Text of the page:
AC: It is a lot of industry. But ... it still can be fun.

LOE: Yeah, it is fun just to hang out, and there's also that it's March in Montreal, and it's just quite dismal here, so we're looking forward to being in nice weather and drinking some cold beers.

AC: Totally, man. It was 80 degrees here today.

LOE: Oh my god. I love it.

AC: Eighty degrees and beautiful and sunny.

LOE: We have this little temperature-what-do you-call-it thing in our van, and it shows us the temperature outside, so we're really excited to watch it get warmer and warmer.

AC: Hell yeah. So are you guys going to do the full leather in 80 degrees?

LOE: I don't know. That's sort of like our standard outfit, but we also like to sorta play around with it, too. When it's really hot, sometimes we don't go full on. We'll see.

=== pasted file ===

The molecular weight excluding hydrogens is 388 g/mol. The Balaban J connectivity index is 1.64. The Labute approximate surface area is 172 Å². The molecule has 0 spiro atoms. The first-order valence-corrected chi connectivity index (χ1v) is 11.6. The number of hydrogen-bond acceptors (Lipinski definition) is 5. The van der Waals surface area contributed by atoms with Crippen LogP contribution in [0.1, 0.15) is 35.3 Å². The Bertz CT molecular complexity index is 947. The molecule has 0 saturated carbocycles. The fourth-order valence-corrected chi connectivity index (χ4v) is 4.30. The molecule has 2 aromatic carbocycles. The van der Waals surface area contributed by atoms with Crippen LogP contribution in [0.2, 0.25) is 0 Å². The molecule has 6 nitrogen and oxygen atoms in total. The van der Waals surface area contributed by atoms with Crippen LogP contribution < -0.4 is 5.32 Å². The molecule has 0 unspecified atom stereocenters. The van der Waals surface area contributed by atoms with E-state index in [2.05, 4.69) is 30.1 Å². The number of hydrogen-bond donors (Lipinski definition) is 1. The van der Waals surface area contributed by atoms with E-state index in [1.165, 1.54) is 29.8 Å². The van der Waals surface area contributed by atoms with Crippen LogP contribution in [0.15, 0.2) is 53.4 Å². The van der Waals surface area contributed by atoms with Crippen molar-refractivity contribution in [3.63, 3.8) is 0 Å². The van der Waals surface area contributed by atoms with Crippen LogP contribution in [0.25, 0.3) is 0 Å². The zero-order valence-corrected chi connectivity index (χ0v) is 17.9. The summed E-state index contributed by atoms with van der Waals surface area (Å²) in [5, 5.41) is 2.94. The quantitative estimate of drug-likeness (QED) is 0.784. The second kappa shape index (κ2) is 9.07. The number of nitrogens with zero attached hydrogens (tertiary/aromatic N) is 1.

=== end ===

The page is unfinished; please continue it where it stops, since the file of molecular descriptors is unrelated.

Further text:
AC: So you guys are really doing a whole side scoop of queer showcases to round out the weekend?

LOE: Yeah, I know, right. It wasn't like we were like, "Let's just go there and just be as gay as possible." We are just sooooo gay. No, it was just people that we knew. Our drummer Jackie knew someone in the Tunahelpers, and we knew the Assacre kid, so it was stuff that just came together. So we're really excited to play and play and play. There are just so many showcases; you take a look, and it's just like, "Wow, there are a lot of gay people here! Let's do it."

AC: Well, we do have a big population of gay kids for Texas.

LOE: Yeah, and gay people love to party. We just want to party with the gay people in Texas. Get sweaty with some Texas girls.

AC: Well, right on. Have a safe trip. And we'll buy you a beer when you get in town.

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SXSW, Gay Austin, gay Place, Kate Getty, Kate X Messer, lezzie, electro-punk, Lesbians on Ecstasy, Canadian, Canada, dance music, Austin Pride